How Brand Ambassadors are Shifting the Landscape of Social Media
The power and reach of the social content contributor has caused corporations to sit up and take notice. How can they attract and compensate contributors with large followings to post on their behalf, bringing exposure to their brands? How can they transform prolific social posters into the digital age’s version of a celebrity spokesperson: an average individual highly regarded in their niche area of expertise? This strategy is essentially the evolution of reality television into social channels.
Companies have already started looking for brand ambassadors to contribute to their content economy. They seek out brand fanatics—in other words, early adopters who already exhibit brand loyalty. For this example, let’s use a fashion fanatic. A leading brand may solicit this person as a brand ambassador to post photos featuring them wearing newly released merchandise. The contributor may be compensated with free merchandise to exhibit in their posts, and further rewarded either monetarily or with additional merchandise as their following grows.
But while soliciting content from previously unpaid posters may seem relatively easy, with payment comes the notion of control. Unpaid content contributors pretty much post what they want, but once compensation comes into play, paying corporations will want to control content quality. After all, negative attention can bring harm to their brand reputation.
Today, when people are posting on their own platforms, the quality of their post reflects primarily on their personal brand. When a company is putting their name behind the publication, there will inevitably be an editorial process with contractual terms that must be satisfied prior to payout.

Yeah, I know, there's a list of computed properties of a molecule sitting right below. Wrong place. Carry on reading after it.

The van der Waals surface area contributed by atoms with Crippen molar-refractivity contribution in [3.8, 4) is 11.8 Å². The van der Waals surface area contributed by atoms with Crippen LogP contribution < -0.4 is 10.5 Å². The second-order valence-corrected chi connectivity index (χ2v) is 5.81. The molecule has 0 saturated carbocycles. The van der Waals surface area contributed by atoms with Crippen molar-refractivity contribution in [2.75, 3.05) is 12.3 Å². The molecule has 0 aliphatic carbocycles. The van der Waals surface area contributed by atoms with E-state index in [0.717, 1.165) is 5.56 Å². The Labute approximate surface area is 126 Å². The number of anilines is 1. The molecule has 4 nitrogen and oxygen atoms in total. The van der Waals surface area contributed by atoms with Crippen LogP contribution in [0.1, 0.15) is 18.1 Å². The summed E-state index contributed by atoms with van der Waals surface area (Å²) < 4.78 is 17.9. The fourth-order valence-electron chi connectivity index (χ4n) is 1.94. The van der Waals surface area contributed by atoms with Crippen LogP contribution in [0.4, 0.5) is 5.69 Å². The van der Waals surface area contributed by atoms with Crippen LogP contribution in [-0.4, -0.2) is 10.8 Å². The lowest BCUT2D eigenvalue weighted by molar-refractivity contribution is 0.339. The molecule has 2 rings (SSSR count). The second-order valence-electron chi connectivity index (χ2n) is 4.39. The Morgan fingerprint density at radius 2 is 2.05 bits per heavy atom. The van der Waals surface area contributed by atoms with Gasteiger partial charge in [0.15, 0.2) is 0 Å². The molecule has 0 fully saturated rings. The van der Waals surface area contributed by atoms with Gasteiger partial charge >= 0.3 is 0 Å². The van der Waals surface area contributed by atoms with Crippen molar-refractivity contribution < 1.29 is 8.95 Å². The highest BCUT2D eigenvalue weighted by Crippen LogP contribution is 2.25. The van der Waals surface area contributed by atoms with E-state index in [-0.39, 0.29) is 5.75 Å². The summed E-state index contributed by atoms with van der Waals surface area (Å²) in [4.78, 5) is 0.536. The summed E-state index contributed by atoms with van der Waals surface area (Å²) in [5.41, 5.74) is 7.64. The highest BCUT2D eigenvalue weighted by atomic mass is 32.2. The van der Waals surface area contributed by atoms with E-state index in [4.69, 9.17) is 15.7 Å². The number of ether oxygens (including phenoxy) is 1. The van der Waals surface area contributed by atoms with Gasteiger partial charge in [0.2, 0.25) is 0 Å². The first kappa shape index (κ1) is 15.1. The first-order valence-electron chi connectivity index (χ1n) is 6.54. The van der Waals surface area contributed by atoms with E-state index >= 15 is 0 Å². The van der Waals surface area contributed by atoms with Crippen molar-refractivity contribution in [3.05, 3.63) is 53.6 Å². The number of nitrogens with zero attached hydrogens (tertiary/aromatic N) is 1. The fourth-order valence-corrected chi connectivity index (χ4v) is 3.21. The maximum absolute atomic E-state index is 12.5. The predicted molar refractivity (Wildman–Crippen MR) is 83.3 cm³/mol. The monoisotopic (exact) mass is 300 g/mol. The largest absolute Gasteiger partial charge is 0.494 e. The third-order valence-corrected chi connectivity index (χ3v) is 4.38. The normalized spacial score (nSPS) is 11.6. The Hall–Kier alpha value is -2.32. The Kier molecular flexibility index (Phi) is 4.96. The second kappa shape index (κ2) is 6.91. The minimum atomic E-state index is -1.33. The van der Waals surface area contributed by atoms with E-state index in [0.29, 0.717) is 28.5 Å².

In the case of our brand fanatic, what if a photo is of poor quality or in poor taste? What if it includes an item from a competing brand, compromising brand equity? Companies will need to monitor social posts to make sure there is a consistent level of quality. Yet as social opens up to more and more contributors, it will be difficult to scale the review process. Dealing with 1,000 models (whose agencies are likely enforcing compliance) is a much different ballgame than dealing with 100,000 brand ambassadors posting to social. Who is going to check every post? Are proven high-quality posters vetted to post what they like? Can the review process be automated?
Paid social contribution is an inherent shift from the “sharing for the sake of sharing” tenor of today’s social, which carries an element of integrity. As trusted independent authorities become employees tasked with content marketing, the very fiber of social media shifts from a consumer-led conversation to a commercial bias.
When contributors become paid, it is inevitable that they will sign an agreement to adhere to rules, standards and restrictions set forth by the company that is employing them, which effectively censors their contributions. Will consumers be made aware that the contributor is paid, or will they be operating under the misapprehension that the views are unbiased?
As yet, content quality assurance processes have not been universally defined. Corporations are recognizing the importance of social in monetizing their IP, but the landscape is changing faster than processes can be established to manage it.